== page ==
Art. 2. The Probationers so employed, will be so many Deputes occasional, located, and at all times dislocable, by the Eleemosynary Advocate.
Art. 1. Correspondent to that of the Government Advocate, as per Ch. xviii. Section 7, is, in an Immediate Judicatory, the Money-requisitive Function of the Eleemosynary Advocate. It is coextensive with the whole of his logical field of service, as per Section 1.
Art. 2. Procedure, the same in this case as in that.
Art. 3. So, obligation, need of caution, and power of making requisition of retroactive reward.
Art. 1. Super-tutelary, or say Guardianship-inspective function. In the exercise of this function, the Eleemosynary Advocate keeps a watchful eye on the conduct, maintained by guardians of all sorts, on the occasion of suits of all sorts; and on observation made of a deficiency, on the part of a guardian, in respect of appropriate aptitude in any shape, on the occasion of any suit, or other judiciary application, he gives intimation thereof to the Judge, and demands at his hands all such apt judicial operations as may be necessary to obviate the apprehended detriment.
Art. 2. On all other occasions, in case of any such apprehended deficiency, to apply for relief to the Judicatory will belong to any well-disposed person, under whose observation it may have happened to fall: in which case, the applicant will be either the ward himself, or some friend of his, according to circumstances. But, on the occasion here in question, should any such deficiency take place, no person, were it not for this functionary, would in general be so situated as to be capable of making observation of it.
Art. 3. At the same time, this is the sort of occasion, on which, above all others it might be in the power of a guardian, by deficiency in appropriate intellectual or active aptitude, to occasion to the ward the greatest detriment, and by deficiency in appropriate moral aptitude, to himself the greatest sinister benefit: for, for example, by confederating with this or that other person, and demanding by a suit the whole property of the ward, he might, by means of a purposely weak defence, share with such person in the amount of it: or by needless addition, with or without confederacy with a Professional Law Assistant, derive to himself or others undue profit out of the expense.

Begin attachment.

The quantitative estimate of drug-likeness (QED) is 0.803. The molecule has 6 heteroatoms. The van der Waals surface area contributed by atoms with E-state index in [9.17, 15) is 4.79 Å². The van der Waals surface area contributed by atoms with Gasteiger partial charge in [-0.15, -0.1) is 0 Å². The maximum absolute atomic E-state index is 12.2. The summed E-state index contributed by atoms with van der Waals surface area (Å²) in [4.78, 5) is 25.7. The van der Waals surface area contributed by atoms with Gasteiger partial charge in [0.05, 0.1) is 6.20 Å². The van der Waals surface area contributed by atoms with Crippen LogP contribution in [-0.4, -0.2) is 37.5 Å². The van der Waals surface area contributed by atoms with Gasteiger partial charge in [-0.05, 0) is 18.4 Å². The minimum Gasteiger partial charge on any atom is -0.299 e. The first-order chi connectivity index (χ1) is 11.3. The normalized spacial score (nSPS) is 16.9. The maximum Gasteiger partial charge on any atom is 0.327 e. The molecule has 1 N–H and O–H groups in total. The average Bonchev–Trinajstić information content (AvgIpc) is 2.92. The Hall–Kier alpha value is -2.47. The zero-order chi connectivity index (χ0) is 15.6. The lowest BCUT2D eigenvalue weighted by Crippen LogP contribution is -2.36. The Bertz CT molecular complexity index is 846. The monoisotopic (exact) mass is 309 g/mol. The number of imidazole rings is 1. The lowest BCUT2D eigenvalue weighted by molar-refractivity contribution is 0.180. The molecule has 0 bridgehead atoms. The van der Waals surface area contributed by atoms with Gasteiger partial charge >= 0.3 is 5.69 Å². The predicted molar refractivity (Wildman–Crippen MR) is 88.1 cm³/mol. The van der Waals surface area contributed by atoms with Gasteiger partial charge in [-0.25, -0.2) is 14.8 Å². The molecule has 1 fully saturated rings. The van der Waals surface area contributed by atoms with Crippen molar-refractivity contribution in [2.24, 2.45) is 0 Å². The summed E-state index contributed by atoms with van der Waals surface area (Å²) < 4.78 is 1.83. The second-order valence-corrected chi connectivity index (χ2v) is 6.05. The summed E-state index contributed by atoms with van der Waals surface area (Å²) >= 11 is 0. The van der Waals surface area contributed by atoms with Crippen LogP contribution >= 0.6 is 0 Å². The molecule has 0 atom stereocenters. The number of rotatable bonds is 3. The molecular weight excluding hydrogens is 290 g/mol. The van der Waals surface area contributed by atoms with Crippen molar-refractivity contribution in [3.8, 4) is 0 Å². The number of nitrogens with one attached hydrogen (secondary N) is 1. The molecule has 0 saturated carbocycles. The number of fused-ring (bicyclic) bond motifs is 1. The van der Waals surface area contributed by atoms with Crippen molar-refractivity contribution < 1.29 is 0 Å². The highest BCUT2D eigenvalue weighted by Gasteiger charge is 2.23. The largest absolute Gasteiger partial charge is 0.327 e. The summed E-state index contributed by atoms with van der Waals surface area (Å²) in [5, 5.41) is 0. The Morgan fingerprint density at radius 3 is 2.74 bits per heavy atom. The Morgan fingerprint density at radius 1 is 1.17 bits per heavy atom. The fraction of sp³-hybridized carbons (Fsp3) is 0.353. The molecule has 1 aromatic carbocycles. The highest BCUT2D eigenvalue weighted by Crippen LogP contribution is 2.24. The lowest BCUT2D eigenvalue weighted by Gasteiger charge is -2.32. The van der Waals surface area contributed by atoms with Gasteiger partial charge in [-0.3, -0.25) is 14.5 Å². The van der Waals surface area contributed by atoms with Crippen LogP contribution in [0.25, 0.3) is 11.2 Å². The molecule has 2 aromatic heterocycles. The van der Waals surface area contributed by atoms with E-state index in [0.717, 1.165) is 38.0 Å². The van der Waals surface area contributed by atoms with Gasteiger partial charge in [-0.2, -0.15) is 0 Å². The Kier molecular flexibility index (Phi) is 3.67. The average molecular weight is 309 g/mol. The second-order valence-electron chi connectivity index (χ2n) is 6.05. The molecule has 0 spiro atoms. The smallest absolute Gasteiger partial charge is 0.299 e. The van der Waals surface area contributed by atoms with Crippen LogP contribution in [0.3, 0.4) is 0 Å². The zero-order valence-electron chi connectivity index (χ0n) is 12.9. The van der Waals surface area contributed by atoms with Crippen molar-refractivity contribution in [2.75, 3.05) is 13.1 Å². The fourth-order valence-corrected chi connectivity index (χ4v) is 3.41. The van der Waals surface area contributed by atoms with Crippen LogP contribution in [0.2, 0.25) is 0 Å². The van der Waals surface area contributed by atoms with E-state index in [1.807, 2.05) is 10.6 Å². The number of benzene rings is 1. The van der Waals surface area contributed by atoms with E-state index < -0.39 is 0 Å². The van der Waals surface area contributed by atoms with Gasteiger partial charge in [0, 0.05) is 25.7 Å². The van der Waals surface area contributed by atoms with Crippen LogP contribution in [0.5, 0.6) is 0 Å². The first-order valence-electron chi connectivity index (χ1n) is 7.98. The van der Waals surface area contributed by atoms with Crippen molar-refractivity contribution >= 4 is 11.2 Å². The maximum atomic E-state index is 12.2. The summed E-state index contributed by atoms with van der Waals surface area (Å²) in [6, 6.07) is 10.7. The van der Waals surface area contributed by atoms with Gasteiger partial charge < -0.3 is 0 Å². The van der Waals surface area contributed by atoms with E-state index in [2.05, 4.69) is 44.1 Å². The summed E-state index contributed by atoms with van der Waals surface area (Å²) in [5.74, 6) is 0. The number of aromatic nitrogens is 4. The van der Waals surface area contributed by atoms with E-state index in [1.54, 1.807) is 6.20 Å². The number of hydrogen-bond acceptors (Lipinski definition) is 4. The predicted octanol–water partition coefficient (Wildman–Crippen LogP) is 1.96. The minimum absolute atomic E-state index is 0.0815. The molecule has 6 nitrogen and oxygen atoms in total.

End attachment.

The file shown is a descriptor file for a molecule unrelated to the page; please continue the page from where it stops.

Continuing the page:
Art. 4. True it is, that the Judge, should such mal-practice fall under his observation, would of course do what depended on him towards obviating it. But, symptoms which might escape the observation of the Judge, might be descried by a functionary, whose duty it were made in a more especial manner, to be on the watch for their appearance: and moreover, should the Judge have been the first to descry them, here is a functionary who, with undivided attention, might act as advocate of the party, while, in relation to this same business, the Judge would with undivided attention, continue acting in his peculiar and more appropriate character of Judge.
Art. 5. Correlative to the condition of Guardian, is that of Ward. Wards, or say persons in wardship, or under guardianship, are these which follow:—
1. Non-adults: persons not yet arrived at the age at which they are invested by law with the entire disposal of their persons and property.
2. Insanes: persons of unsound mind: persons who, on the ground of deficiency in intellectual or active aptitude, in respect of the conduct of their own actions, or in the management of their own property, have been placed under the authority of some guardian, in the same manner as a non-adult, under that of his Father, or other Guardian.
3. Prodigals, convict or suspected: persons, if any such there be, whose property, to preserve it from being further wasted, to the detriment of themselves and their family connexions, has been placed in sequestration, under appropriate Guardianship.
4. Married women, in so far as by law placed, in respect of their property, in the power of their husbands.
For other matters, see Ch. xii.